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JUNIOR LIENHOLDERS CAN SUE BORROWERS FOR A DEFICIENCY EVEN IF THE LENDER ALSO HELD THE SENIOR LIENCASE UPDATE: Junior lienholders can sue borrowers for a deficiency even if the lender also held the senior lien (May 19, 2019)

By Julia M. Wei, Esq.
DEFICIENCY JUDGMENTS: Reversing 27 years of appellate caselaw, the California Supreme Court held that section 580d does not preclude a creditor holding two deeds of trust on the same property from recovering a deficiency judgment on the junior lien extinguished by a nonjudicial foreclosure sale on the senior.

Lenders often end up in situations where the lender must purchase the loan senior to theirs. This is quite common in private lending.

HYPOTHETICAL: For example, private lender 123MainFund holds a second position loan for $500k secured by commercial real estate located at 123 Main Street in Los Altos. Ahead of 123MainFund in priority is BigBank, who is owed $2M by the borrower. Let’s say the property is worth $1.9M. There is already a deficiency between the value of the collateral and the amount owed against it.

If the borrower stops servicing BigBank’s loan, the junior lender (123MainFund) will often buy out the BigBank loan to avoid a situation where the fees keep rising or the loan adjusts or accelerates or just avoid get wiped out by the foreclosure sale. In that circumstance, the lien priority would look like this:

1st position – 123 MainFund ($2M)

2nd position – 123 MainFund ($500k)

Bigbank’s foreclosure sale is already in process, so the successor (123 MainFund) keeps going with the sale. When sale is cried, the successful bidder bids $1.75M and the Trustee’s Deed is recorded. Bigbank’s loan is satisfied and 123MainFund is still holding a $500k Promissory Note but 123MainFund is now a “sold out junior lienholder”.

Under the holding of Simon v. Superior Court (1992) wherein the lender attempting to sue for a deficiency was Bank of America (which I previously wrote about here in 2010), 123MainFund would have no ability to sue on the 2nd note of $500k because they would have lost that right. Here’s what that old case held:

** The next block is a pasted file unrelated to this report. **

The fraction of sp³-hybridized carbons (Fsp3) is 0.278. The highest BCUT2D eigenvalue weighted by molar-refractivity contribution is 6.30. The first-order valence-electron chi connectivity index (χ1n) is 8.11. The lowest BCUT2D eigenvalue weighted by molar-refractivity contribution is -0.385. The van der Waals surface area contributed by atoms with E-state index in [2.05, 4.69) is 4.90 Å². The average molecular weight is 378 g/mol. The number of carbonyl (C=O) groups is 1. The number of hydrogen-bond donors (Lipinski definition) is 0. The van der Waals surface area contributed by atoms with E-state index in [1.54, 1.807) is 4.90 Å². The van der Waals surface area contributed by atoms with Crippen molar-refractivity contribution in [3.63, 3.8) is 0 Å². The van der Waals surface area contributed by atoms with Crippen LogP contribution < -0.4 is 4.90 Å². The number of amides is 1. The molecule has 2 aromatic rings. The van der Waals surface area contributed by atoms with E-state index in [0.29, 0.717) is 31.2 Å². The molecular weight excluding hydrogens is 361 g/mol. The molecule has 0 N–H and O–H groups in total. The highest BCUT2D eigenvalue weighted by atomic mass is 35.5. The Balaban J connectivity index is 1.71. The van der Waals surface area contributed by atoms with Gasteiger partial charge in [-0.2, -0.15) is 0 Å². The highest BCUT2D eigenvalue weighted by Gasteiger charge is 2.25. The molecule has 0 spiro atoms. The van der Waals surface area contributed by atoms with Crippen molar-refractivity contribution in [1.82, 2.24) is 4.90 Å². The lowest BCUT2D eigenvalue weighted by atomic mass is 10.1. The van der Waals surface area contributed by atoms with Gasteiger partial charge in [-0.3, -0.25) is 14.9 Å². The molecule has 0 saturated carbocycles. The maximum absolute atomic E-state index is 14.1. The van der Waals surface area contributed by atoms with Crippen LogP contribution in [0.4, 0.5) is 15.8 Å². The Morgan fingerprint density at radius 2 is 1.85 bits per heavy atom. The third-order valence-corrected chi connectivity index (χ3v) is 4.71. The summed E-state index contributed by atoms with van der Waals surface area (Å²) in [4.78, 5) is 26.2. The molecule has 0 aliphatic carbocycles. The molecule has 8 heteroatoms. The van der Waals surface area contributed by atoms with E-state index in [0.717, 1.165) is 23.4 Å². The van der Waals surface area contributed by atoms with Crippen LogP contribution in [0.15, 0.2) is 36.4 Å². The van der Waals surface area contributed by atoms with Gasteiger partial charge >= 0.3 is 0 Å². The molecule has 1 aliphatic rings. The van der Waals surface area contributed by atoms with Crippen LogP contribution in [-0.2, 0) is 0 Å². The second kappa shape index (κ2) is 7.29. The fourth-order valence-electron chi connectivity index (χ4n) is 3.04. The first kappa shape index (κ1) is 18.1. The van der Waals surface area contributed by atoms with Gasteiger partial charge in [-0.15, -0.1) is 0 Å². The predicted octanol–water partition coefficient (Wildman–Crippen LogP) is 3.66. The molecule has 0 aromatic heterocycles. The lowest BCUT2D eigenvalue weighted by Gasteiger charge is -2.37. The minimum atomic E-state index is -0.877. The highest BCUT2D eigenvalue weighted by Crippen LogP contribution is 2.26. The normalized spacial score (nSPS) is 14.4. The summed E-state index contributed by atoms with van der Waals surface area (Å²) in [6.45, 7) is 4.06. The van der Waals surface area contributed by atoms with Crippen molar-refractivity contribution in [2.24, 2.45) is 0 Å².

The Simon Court shot Bank of America down and said:

“…we hold that, where a creditor makes two successive loans secured by separate deeds of trust on the same real property and forecloses under its senior deed of trust's power of sale, thereby eliminating the security for its junior deed of trust, section 580d of the Code of Civil Procedure bars recovery of any “deficiency” balance due on the obligation the junior deed of trust secured.”

The Court went on further to explain the rationale: “As the holder of both the first and second liens, Bank was fully able to protect its secured position. It was not required to protect its junior lien from its own foreclosure of the senior lien by the investment of additional funds. Its position of dual lienholder eliminated any possibility that Bank, after foreclosure and sale of the liened property under its first lien, might end up with no interest in the secured property, the principal rationale of the court's decision in Roseleaf. (59 Cal.2d at p. 41, 27 Cal.Rptr. 873, 378 P.2d 97.)”